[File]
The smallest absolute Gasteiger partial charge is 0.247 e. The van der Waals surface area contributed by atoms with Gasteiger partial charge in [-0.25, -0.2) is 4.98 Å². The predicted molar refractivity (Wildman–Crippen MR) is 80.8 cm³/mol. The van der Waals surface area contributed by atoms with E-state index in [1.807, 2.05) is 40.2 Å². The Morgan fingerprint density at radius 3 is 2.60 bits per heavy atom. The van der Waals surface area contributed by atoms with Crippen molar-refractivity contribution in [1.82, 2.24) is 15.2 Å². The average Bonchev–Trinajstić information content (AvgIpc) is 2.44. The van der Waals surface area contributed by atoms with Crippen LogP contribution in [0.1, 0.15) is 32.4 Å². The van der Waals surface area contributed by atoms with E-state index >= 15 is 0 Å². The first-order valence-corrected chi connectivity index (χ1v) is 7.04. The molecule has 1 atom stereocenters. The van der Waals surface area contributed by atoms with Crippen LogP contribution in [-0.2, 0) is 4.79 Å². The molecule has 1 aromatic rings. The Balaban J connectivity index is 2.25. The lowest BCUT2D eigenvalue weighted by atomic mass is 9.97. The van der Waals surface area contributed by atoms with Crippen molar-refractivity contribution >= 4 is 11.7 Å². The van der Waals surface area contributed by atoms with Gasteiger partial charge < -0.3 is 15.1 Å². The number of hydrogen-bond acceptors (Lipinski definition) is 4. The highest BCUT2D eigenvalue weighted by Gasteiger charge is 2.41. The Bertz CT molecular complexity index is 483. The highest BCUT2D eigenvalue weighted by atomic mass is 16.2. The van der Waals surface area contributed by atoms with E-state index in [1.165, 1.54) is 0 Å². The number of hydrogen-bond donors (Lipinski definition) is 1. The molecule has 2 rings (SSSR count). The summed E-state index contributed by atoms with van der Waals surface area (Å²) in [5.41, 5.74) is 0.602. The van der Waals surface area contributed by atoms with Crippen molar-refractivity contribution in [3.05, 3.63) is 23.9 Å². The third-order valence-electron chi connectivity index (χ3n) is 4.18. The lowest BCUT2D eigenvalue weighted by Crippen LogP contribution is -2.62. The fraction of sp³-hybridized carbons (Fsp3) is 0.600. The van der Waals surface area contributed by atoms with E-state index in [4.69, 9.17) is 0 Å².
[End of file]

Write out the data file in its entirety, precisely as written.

The smallest absolute Gasteiger partial charge is 0.247 e. The van der Waals surface area contributed by atoms with Gasteiger partial charge in [-0.25, -0.2) is 4.98 Å². The predicted molar refractivity (Wildman–Crippen MR) is 80.8 cm³/mol. The van der Waals surface area contributed by atoms with E-state index in [1.807, 2.05) is 40.2 Å². The Morgan fingerprint density at radius 3 is 2.60 bits per heavy atom. The van der Waals surface area contributed by atoms with Crippen molar-refractivity contribution in [1.82, 2.24) is 15.2 Å². The average Bonchev–Trinajstić information content (AvgIpc) is 2.44. The van der Waals surface area contributed by atoms with Crippen LogP contribution in [0.1, 0.15) is 32.4 Å². The van der Waals surface area contributed by atoms with E-state index >= 15 is 0 Å². The first-order valence-corrected chi connectivity index (χ1v) is 7.04. The molecule has 1 atom stereocenters. The van der Waals surface area contributed by atoms with Crippen LogP contribution in [-0.2, 0) is 4.79 Å². The molecule has 1 aromatic rings. The Balaban J connectivity index is 2.25. The lowest BCUT2D eigenvalue weighted by atomic mass is 9.97. The van der Waals surface area contributed by atoms with Crippen molar-refractivity contribution >= 4 is 11.7 Å². The van der Waals surface area contributed by atoms with Gasteiger partial charge < -0.3 is 15.1 Å². The number of hydrogen-bond acceptors (Lipinski definition) is 4. The highest BCUT2D eigenvalue weighted by Gasteiger charge is 2.41. The Bertz CT molecular complexity index is 483. The highest BCUT2D eigenvalue weighted by atomic mass is 16.2. The van der Waals surface area contributed by atoms with E-state index in [1.165, 1.54) is 0 Å². The number of hydrogen-bond donors (Lipinski definition) is 1. The molecule has 2 rings (SSSR count). The summed E-state index contributed by atoms with van der Waals surface area (Å²) in [5.41, 5.74) is 0.602. The van der Waals surface area contributed by atoms with Crippen molar-refractivity contribution in [3.05, 3.63) is 23.9 Å². The third-order valence-electron chi connectivity index (χ3n) is 4.18. The lowest BCUT2D eigenvalue weighted by Crippen LogP contribution is -2.62. The fraction of sp³-hybridized carbons (Fsp3) is 0.600. The van der Waals surface area contributed by atoms with E-state index in [4.69, 9.17) is 0 Å².